Lexie Conyngham's Blog: writing, history and gardening.

Monday, 14 May 2018

Indie author for May: Rachel Amphlett

Scared to Death: A Detective Kay Hunter mystery (Kay Hunter British detective crime thriller series Book 1) by [Amphlett, Rachel]

"If you want to see your daughter alive again, listen carefully."

When the body of a snatched schoolgirl is found in an abandoned biosciences building, the case is first treated as a kidnapping gone wrong.

But Detective Kay Hunter isn’t convinced, especially when a man is found dead with the ransom money still in his possession.

When a second schoolgirl is taken, Kay’s worst fears are realised.

With her career in jeopardy and desperate to conceal a disturbing secret, Kay’s hunt for the killer becomes a race against time before he claims another life.

For the killer, the game has only just begun...

Back to crime for this author, and anyone who thinks that indie books are all stuffed with every mistake an editor loves would do well to take a look at this clean production. And beyond that, this is an excellent first novel that grips from the very first page. It’s a police procedural with a refreshingly happily married female lead, who nevertheless doesn’t have her troubles to seek, as they say. The characters, both victims and perpetrators, are far from black and white (with one possible exception), and all are interesting. The plot whizzes along at a cracking pace and some parts are pretty disturbing, but on the whole it registers about a 3 on the Conyngham scale – not gory, but with a couple of grim bits.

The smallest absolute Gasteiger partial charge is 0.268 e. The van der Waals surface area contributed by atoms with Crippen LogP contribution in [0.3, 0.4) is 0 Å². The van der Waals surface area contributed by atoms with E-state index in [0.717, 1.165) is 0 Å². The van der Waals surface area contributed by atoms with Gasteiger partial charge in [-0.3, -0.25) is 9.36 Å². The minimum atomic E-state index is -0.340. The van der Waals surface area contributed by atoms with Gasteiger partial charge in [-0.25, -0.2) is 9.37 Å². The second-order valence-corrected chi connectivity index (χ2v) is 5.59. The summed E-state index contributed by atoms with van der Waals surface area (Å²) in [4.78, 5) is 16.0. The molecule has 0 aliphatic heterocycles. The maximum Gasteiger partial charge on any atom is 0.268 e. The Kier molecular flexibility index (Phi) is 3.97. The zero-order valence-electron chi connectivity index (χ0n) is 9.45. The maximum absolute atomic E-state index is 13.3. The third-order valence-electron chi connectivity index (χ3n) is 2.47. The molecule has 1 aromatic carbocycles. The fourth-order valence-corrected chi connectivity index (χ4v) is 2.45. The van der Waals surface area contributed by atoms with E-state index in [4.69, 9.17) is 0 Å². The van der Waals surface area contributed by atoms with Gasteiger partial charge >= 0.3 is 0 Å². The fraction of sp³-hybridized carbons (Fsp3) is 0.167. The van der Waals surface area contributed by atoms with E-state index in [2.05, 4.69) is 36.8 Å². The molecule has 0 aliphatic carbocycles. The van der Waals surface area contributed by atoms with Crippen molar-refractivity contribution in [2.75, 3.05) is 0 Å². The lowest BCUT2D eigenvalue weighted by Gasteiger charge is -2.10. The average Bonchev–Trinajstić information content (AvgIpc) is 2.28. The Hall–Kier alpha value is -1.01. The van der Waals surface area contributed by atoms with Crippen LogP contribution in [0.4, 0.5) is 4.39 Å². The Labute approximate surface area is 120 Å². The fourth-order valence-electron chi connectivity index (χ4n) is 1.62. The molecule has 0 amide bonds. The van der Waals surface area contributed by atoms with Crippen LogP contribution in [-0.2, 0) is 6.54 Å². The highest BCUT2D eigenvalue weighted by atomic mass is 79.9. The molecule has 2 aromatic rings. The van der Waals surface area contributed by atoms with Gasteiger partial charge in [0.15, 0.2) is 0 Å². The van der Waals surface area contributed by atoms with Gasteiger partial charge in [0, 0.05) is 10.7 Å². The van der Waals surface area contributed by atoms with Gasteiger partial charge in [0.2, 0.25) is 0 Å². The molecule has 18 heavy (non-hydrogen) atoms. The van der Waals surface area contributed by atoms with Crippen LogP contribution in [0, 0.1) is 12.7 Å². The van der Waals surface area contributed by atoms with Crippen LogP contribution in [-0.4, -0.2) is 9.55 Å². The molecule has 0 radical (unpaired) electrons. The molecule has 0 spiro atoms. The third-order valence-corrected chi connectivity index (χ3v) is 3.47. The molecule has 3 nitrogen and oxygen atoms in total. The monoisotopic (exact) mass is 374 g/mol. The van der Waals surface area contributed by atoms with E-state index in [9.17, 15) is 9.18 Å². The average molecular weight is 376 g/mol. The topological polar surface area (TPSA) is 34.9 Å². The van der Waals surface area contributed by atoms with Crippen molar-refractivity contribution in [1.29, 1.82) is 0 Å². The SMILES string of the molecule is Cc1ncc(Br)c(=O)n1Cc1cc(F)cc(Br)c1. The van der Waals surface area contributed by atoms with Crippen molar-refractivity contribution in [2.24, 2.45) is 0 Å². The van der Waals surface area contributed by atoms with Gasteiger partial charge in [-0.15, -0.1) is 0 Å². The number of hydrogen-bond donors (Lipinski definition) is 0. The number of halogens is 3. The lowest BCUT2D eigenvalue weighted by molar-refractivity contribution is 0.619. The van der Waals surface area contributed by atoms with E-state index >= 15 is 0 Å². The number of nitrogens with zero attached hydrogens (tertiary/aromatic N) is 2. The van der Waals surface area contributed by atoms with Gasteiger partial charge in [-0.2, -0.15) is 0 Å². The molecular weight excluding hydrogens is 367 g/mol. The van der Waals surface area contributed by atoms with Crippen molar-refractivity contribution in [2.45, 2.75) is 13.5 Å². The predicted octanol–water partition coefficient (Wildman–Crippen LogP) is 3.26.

And I'm over halfway now on Tomb for an Eagle - relief, as it now feels as if it might be a book one day! The cover illustrator is already beavering away with some new-look covers for this new series, so the pressure is on, and I'm still enjoying it!

As for Murray and Hippolyta, the plan is still to have another Hippolyta ready for Christmas and another Murray by Easter 2019. That seems like years away, but I know time is going to fly. I'm considering cloning myself, but the trouble is I want to be all of the resulting personalities - except maybe the one that has to do the laundry.

Wednesday, 2 May 2018

Crime Tour of Scotland - Inverness

Shadow Man by [Kirk, Margaret]

Shadow Man, by Margaret Kirk
A gripping Scottish crime thriller from the winner of the Good Housekeeping Novel Writing competition 2016.
Two sisters
Just before her wedding day, Morven Murray, queen of daytime TV, is found murdered. All eyes are on her sister Anna, who was heard arguing with her hours before she was killed.
Two murders
On the other side of Inverness, police informant Kevin Ramsay is killed in a gangland-style execution. But what exactly did he know?
One killer?
As ex-Met Detective Inspector Lukas Mahler digs deeper into both cases, he discovers that Morven's life was closer to the Inverness underworld than anyone imagined. Caught in a deadly game of cat and mouse, is Lukas hunting one killer, or two?

 I hadn't been going to Inverness on this tour until Margaret Kirk came to my attention, so I snatched up the book to see if it was worth a visit (silly me, of course Inverness is worth a visit! It's lovely). Shadow Man is written in the present tense, which rarely appeals to me, but despite that I liked the book, and particularly liked the main character, Lukas Mahler, from the start, with his rather less conventional family issues. I immediately wanted to know more about the woman he saw on the flight to Inverness. Not a particularly strong sense of place, but a good sense of community, both the police (some of whom are fully paid up members of the Awkward Squad) and the locals. 2.5 to 3 on the Conyngham Scale, but don't let it put you off staying at the hotel where the murder takes place! I'm looking forward to the next Margaret Kirk with enthusiasm.